Category: Archive

Newsbriefs McDonald embarks on mission for peace

February 16, 2011

By Staff Reporter

By Ray O’Hanlon

Hero New York cop Steve McDonald is traveling across Northern Ireland in the coming days on a mission of peace and reconciliation.

McDonald, who was paralyzed by an assailant’s bullet while on duty in Central Park on a July day in 1986, is being pushed across the North in his wheelchair.

McDonald’s journey begins Wednesday in Dundalk and his ultimate destination is Belfast.

The journey is linked to a group called Project Reconciliation. McDonald, who now holds the rank of NYPD detective, has been working with the group for the last couple of years.

"In my travels across Ireland these two years, I know that there are more stories of forgiveness than there are street corners. Yet, very few people know about how people have forgiven each other in Northern Ireland and how through forgiveness people in all communities can be reconciled with each other," McDonald said before departing New York.

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"I plan to meet people in all communities and all places along the way to share my story of forgiveness and listen to the people of Northern Ireland relate what forgiving and being forgiven means to them," he added.

McDonald attracted widespread attention and admiration when he publicly forgave the man whose bullet took away his ability to walk.

McDonald will be helped in his journey by a number of volunteers, a number of whom will be traveling from the U.S.

Among them will be Rockland County attorney Denis Lynch, his brother Terry, a photographer, and Det. Sgt. Tim O’Neill of the Clarkstown Police Department.

Meanwhile, details of McDonald’s efforts for peace and reconciliation can be obtained from the Project Reconciliation website: www.ProjectReconciliation.com.

Money for IFI, Project Children

Separate proposals that would result in extra money for the International Fund for Ireland and first-time money for the charity Project Children have been included in the budget currently before Congress.

The IFI provision, written by Rep. Joe Crowley, would see the annual U.S. contribution to the IFI rise by $4.6 million, to $25 million.

Crowley has also written a provision that would allocate a quarter-of-a-million dollars to Project Children, the organization founded by County Cork native Denis Mulcahy that provides vacations in the U.S. every summer for Protestant and Catholic children from Northern Ireland.

Crowley said that there was bipartisan support in the House of Representatives for both provisions and he was confident that both would succeed when it came to a floor vote sometime in the next few days.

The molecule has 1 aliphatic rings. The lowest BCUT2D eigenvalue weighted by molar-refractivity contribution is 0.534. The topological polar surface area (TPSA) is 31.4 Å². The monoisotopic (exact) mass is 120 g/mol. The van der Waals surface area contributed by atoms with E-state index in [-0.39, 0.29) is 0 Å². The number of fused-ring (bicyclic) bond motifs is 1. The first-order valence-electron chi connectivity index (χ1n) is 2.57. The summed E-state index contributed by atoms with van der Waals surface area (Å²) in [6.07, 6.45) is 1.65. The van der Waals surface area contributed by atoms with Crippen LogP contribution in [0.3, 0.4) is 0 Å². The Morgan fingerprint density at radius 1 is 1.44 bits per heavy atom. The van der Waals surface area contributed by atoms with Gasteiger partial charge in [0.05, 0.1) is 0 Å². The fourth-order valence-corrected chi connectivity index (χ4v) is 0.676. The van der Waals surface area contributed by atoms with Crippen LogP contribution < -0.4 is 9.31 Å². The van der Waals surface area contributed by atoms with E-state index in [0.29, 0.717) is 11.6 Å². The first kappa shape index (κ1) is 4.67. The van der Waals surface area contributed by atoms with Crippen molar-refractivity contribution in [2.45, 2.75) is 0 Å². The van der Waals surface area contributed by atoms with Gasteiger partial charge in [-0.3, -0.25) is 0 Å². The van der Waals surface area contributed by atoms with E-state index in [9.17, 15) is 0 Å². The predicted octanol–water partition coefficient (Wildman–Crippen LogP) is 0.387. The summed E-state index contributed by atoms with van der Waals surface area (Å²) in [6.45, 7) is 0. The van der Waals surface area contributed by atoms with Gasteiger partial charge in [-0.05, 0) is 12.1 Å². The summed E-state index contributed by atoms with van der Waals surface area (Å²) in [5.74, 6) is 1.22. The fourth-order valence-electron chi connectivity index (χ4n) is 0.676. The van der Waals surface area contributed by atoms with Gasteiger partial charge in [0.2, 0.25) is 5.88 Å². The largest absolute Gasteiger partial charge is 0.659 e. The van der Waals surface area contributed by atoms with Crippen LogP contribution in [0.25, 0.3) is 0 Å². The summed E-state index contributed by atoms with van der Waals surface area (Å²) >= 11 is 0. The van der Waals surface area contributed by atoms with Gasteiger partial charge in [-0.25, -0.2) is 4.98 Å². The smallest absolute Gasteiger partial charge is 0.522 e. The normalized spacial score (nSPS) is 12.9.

Lazio urged to help Pearson

Two Rockland County legislators have appealed to Republican New York Senate candidate Rick Lazio to throw his weight behind the campaign to secure County Tyrone native Brian Pearson permanent status in the U.S.

John Murphy, a member of the Rockland County Legislature and Denis Troy, a member of Orangetown Town Council, have urged Lazio to meet with them and Pearson so that he can acquaint himself with the facts of the case.

Like other members of the group known as the deportees, Pearson is being currently allowed remain in the U.S. and the threat of immediate deportation is apparently remote.

However, proceedings against Pearson could be reopened by the U.S. Justice Department and, as a result, a campaign continues on his behalf, and that of several other Northern Ireland men, aimed at securing permanent residence and ultimately U.S. citizenship.

Lazio’s opponent, First Lady Hillary Rodham Clinton, has previously stated that she would "certainly entertain" working toward a permanent closure of proceedings against the deportees.

"I think that the issue of the deportees is one that should be reconsidered," Clinton said in December.

Reps. want Hamill inquiry

Seventeen members of the House of Representatives have urged Northern Ireland Secretary of State Peter Mandelson to convene an independent inquiry into the murder of Robert Hamill in Portadown, Co. Armagh, three years ago.

Hamill, a Catholic, was kicked to death by a gang of loyalists within sight of an RUC patrol. The coroner for Greater Belfast, which includes the Portadown area, recently stated that there would be no independent investigation into the Hamill case because of possible danger to witnesses.

"My colleagues and I urge Secretary of State Peter Mandelson to open a formal independent inquiry into the murder of Robert Hamill. After three years of threats and uncertainty, Mr. Hamill’s family deserves the justice of a full inquiry," Rep. Joe Crowley, who drafted the letter to Mandelson, said in a statement.

Monitors for marchers

Rep. Ben Gilman, chairman of the House International Relations Committee, is calling for international observers to monitor events during Northern Ireland’s marching season.

"These sectarian marches are corrosive to peace and reconciliation in Northern Ireland," Gilman said in a statement.

"These marches should be eliminated in their entirety since they undermine the intentions of the Good Friday agreement by insulting Catholics and inciting civil unrest. If this goal cannot be met at the present moment then the marches should be closely monitored by the international community in order to deter the possibility of any violence."

Moynihan’s Courthouse

President Clinton has signed into law legislation naming the federal courthouse in Manhattan after Sen. Daniel Patrick Moynihan, who is retiring from Congress in Jan., 2001. Moynihan is the current Irish Echo Person of the Year.

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